Saturday, February 19, 2011
Tale of 3 Olive Oils and Roast Chicken legs
I have an olive oil habit. I cook with it at least once a day. Until today I have been a strict user of 100% Extra Virgin Olive Oil. I never knew what the other olive oils were for. I avoided them like the plague. So, when I got the opportunity to test run 3 different olive oils from Crisco -- I took it. I thought, maybe I have been missing something. And truth be told I have been afraid to use any kind of olive oil that didn't come from a bottle that looked old and Italian. See what a slave I am to packaging. It was time to be open minded. After all, olive oil that comes from a bottle that looks like it comes straight from Italy can be an expensive habit for this gal that NEEDS to stock her pantry with olive oil. This week 3 bottles of olive oil from Crisco arrived on my doorstep and I have been busy trying all of them.
This summer my husband and I stopped at a balsamic vinegar and olive oil tasting boutique in So. California. We were kind of in heaven in there. So, I decided to do a little taste test of each olive oil I recieved in the mail. Pour a tsp in a bowl and dip finger in bowl.
The extra virgin olive oil obviously had the strongest and best flavor.The Pure olive oil was milder and the Light olive oil had not taste.
But mostly I have been cooking. And I have discovered a few things. I used to think the different olive oils had something to do with the fat content. Not so, these three olive oils difference is in taste quality. If you want a good strong olive oil flavor go for the virgin olive oil, which has not been refined, but cold pressed directly from the olives.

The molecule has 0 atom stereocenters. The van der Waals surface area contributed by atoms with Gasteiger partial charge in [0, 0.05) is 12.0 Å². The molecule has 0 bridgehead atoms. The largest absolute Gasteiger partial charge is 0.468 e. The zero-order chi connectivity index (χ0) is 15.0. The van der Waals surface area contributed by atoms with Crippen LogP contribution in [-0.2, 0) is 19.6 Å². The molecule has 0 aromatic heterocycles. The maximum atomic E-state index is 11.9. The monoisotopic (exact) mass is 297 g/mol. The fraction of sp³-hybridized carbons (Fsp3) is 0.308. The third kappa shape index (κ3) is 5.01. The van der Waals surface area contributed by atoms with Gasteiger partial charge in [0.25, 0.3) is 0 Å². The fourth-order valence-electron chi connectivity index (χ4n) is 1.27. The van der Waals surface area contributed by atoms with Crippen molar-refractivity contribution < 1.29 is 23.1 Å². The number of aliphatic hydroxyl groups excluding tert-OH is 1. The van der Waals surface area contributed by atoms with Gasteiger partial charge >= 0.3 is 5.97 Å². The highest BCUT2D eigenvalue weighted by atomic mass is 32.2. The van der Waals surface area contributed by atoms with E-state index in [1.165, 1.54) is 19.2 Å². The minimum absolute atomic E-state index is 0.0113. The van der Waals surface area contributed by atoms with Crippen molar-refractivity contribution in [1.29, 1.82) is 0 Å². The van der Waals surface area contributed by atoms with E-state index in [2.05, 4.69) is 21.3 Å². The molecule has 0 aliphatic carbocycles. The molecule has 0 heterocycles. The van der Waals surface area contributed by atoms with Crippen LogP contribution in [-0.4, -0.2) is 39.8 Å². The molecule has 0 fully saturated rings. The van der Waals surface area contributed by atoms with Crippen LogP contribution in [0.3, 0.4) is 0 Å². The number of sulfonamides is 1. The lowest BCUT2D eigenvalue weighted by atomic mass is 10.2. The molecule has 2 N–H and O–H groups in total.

For a mild olive oil flavor such as used in baking or roasting use the Pure Olive Oil which is a blend of virgin and refined olive oil and if you just want a healthier oil than veggie oil to stiry fry or fry your food in without a strong olive oil taste use the heavily refined light olive oil -- which is virtually tasteless.
Extra Virgin Olive Oil -- My favorite use of olive oil is to blend it with some aged balsamic vinegar, shredded parmesan and dip a crusty hunk of bread in it. Extra Virgin Olive oil is best used as a dip, in salad dressings or to drizzle over a finished dish. It is also good with roasted veggies to add a level of depth to the flavor.
My easy roast chicken legs. This recipe is simple and aside from the chicken really only needs stuff you should stock in your pantry.
6-8 Chicken leg/drumstick pieces
2-3 TB Olive Oil (I used the pure)
1 tsp of fine sea salt.
1/2 tsp of pepper
1 pkg of dried Italian dressing mix.
Heat oven to 400 degrees farenheit. Line a baking dish with parchment paper (keeps the chicken from sticking to the dish).
Place chicken pieces in dish. Loosen the skin and pull some of it away from meat. Drizzle olive oil over chicken. Sprinkle meat with salt and pepper and Italian Dressing mix. Rub seasonings into meat.
Roast for 30 minutes at 400 degrees, Lower temperature to 350 degrees and continue cooking for 10 to 20 minutes or until juices run clear when poked and skin starts to brown.